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Abstract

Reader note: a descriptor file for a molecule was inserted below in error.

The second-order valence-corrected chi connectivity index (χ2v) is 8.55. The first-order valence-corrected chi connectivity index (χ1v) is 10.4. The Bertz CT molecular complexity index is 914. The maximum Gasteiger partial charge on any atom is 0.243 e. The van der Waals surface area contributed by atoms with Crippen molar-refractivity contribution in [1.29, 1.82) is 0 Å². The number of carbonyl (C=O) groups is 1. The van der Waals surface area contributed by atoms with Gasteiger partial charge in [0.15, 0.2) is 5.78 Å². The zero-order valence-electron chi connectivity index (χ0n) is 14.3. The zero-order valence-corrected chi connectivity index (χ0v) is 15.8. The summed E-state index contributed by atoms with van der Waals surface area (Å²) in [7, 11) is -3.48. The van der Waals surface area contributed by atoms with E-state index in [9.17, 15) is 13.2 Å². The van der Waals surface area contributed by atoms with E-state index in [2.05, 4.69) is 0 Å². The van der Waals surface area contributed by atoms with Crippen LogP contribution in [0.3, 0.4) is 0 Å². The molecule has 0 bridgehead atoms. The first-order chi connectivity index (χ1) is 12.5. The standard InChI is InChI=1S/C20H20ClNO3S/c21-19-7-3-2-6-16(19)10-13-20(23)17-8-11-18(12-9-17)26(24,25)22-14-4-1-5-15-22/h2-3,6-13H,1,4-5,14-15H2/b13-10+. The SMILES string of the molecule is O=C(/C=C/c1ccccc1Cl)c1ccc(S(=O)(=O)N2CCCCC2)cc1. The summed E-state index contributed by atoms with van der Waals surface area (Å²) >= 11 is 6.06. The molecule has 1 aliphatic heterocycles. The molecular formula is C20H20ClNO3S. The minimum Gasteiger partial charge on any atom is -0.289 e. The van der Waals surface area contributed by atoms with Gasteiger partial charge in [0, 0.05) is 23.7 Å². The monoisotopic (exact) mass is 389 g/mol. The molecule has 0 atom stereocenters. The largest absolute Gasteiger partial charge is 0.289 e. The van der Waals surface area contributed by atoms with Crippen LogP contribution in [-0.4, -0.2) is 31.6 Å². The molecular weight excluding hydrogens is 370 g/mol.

While technology adoption in the workplace has been studied extensively, drivers of adoption in homes have been largely overlooked. This paper presents the results of a nation-wide, two-wave, longitudinal investigation of the factors driving personal computer (PC) adoption in American homes. The findings revealed that the decisions driving adoption and non-adoption were significantly different. Adopters were driven by utilitarian outcomes, hedonic outcomes (i.e., fun), and social outcomes (i.e., status) from adoption. Non-adopters, on the other hand, were influenced primarily by rapid changes in technology and the consequent fear of obsolescence. A second wave of data collection conducted six months after the initial survey indicated an asymmetrical relationship between intent and behavior, with those who did not intend to adopt a PC following more closely with their intent than those who intended to adopt one. We present important implications for research on adoption of technologies in homes and the workplace, and also discuss challenges facing the PC industry.

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